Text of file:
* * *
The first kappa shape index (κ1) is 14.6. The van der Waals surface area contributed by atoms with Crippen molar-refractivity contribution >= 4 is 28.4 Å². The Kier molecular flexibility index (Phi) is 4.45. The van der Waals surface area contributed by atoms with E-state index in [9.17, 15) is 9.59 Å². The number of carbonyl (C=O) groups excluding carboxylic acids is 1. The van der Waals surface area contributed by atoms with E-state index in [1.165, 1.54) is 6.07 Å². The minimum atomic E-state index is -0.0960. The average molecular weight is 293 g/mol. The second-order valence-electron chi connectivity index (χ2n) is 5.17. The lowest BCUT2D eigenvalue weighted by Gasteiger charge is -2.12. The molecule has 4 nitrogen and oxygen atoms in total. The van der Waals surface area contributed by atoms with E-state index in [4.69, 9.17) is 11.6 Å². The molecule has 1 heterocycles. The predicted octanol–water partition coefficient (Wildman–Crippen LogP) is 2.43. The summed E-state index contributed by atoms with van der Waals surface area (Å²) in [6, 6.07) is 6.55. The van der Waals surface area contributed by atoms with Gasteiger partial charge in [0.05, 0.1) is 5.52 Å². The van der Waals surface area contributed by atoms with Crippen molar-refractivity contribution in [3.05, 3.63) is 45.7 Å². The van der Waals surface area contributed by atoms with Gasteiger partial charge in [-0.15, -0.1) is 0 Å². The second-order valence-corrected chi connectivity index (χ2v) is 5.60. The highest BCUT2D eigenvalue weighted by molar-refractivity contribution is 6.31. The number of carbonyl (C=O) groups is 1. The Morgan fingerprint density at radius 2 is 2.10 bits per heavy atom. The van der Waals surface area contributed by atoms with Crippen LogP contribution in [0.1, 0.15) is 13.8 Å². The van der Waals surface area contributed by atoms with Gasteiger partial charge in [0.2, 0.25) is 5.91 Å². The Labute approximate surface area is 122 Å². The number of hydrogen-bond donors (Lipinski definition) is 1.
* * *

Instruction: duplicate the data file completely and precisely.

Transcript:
The first kappa shape index (κ1) is 14.6. The van der Waals surface area contributed by atoms with Crippen molar-refractivity contribution >= 4 is 28.4 Å². The Kier molecular flexibility index (Phi) is 4.45. The van der Waals surface area contributed by atoms with E-state index in [9.17, 15) is 9.59 Å². The number of carbonyl (C=O) groups excluding carboxylic acids is 1. The van der Waals surface area contributed by atoms with E-state index in [1.165, 1.54) is 6.07 Å². The minimum atomic E-state index is -0.0960. The average molecular weight is 293 g/mol. The second-order valence-electron chi connectivity index (χ2n) is 5.17. The lowest BCUT2D eigenvalue weighted by Gasteiger charge is -2.12. The molecule has 4 nitrogen and oxygen atoms in total. The van der Waals surface area contributed by atoms with E-state index in [4.69, 9.17) is 11.6 Å². The molecule has 1 heterocycles. The predicted octanol–water partition coefficient (Wildman–Crippen LogP) is 2.43. The summed E-state index contributed by atoms with van der Waals surface area (Å²) in [6, 6.07) is 6.55. The van der Waals surface area contributed by atoms with Gasteiger partial charge in [0.05, 0.1) is 5.52 Å². The van der Waals surface area contributed by atoms with Crippen molar-refractivity contribution in [3.05, 3.63) is 45.7 Å². The van der Waals surface area contributed by atoms with Gasteiger partial charge in [-0.15, -0.1) is 0 Å². The second-order valence-corrected chi connectivity index (χ2v) is 5.60. The highest BCUT2D eigenvalue weighted by molar-refractivity contribution is 6.31. The number of carbonyl (C=O) groups is 1. The Morgan fingerprint density at radius 2 is 2.10 bits per heavy atom. The van der Waals surface area contributed by atoms with Crippen LogP contribution in [0.1, 0.15) is 13.8 Å². The van der Waals surface area contributed by atoms with Gasteiger partial charge in [0.2, 0.25) is 5.91 Å². The Labute approximate surface area is 122 Å². The number of hydrogen-bond donors (Lipinski definition) is 1.